We’re in the Programme for government

July 2, 2020

Two adults reading newspapers about adult literacy

The big news this week is that thanks to all our members campaigning we have secured our place in the new Programme for Government document.

It clearly commits the new government to:

  • Develop and implement a new 10-year strategy for adult literacy, numeracy, and digital skills within the first year of the Government; and
  • Introduce a plain language requirement for all public service communication, so that people can understand information the first time they read or hear it. Using plain language saves time and money and reduces mistakes and complaints. We will consult with NALA.

You might remember back to January and February when NALA and its members worked hard on our pre-election campaign calling on all political parties to prioritise adults with unmet literacy, numeracy and digital skills needs. Following this five political parties committed to support adult literacy and plain English in their manifestos.

Since then there has been a standstill, first in the formation of a government and then in March we were hit with the Coronavirus (COVID-19) pandemic.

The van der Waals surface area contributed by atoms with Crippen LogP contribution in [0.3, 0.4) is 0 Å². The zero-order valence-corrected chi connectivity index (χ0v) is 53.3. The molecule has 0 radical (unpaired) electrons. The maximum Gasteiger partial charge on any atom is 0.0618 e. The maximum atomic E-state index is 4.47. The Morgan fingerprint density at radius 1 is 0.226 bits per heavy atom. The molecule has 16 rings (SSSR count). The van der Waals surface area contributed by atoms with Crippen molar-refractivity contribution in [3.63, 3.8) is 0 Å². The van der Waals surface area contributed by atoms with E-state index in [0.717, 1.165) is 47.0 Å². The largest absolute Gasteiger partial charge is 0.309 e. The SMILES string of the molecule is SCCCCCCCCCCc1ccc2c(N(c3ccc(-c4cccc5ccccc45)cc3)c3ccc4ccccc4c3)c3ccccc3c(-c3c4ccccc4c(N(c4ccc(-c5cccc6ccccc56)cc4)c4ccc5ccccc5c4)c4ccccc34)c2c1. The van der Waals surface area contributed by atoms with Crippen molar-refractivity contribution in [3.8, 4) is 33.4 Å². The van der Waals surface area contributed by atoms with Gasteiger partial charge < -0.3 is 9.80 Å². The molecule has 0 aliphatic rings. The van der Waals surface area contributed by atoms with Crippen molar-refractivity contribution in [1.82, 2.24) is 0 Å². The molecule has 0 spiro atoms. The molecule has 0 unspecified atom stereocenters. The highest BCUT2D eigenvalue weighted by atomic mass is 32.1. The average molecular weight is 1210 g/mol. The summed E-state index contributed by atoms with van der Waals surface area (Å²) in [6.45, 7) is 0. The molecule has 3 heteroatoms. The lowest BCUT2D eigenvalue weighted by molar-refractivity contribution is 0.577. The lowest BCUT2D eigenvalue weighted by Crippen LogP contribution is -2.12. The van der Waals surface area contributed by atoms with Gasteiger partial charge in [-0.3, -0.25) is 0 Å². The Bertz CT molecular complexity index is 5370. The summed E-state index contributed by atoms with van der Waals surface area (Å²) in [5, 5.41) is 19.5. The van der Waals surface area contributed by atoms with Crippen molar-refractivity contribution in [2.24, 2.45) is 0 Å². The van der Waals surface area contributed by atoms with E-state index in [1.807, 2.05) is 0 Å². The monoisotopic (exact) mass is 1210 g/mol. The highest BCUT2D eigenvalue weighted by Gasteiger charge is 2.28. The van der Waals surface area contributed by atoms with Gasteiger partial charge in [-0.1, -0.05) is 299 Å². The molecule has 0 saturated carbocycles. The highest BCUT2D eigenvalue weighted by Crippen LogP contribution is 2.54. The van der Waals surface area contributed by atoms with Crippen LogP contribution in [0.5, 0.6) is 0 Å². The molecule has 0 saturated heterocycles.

So we are  now delighted that Fianna Fáil, Fine Gael and the Green Party have prioritised adult literacy, digital and numeracy skills in their plans to recover and rebuild Ireland after the COVID-19 pandemic.

Now more than ever we need to support people with unmet literacy, numeracy and digital skills needs at home, in work and in the community.

The Coronavirus pandemic has highlighted the essential role of strong adult literacy, numeracy and digital skills. Currently one in six adults (521,000 aged between 16 and 64) will struggle with:

  • reading and understanding health information and messaging;
  • supporting their children’s learning at home;
  • using smartphones and technology to communicate with family and friends;
  • accessing public services online; and
  • adapting to changes in the workplace.

You can read the draft document on the Irish Times website here.


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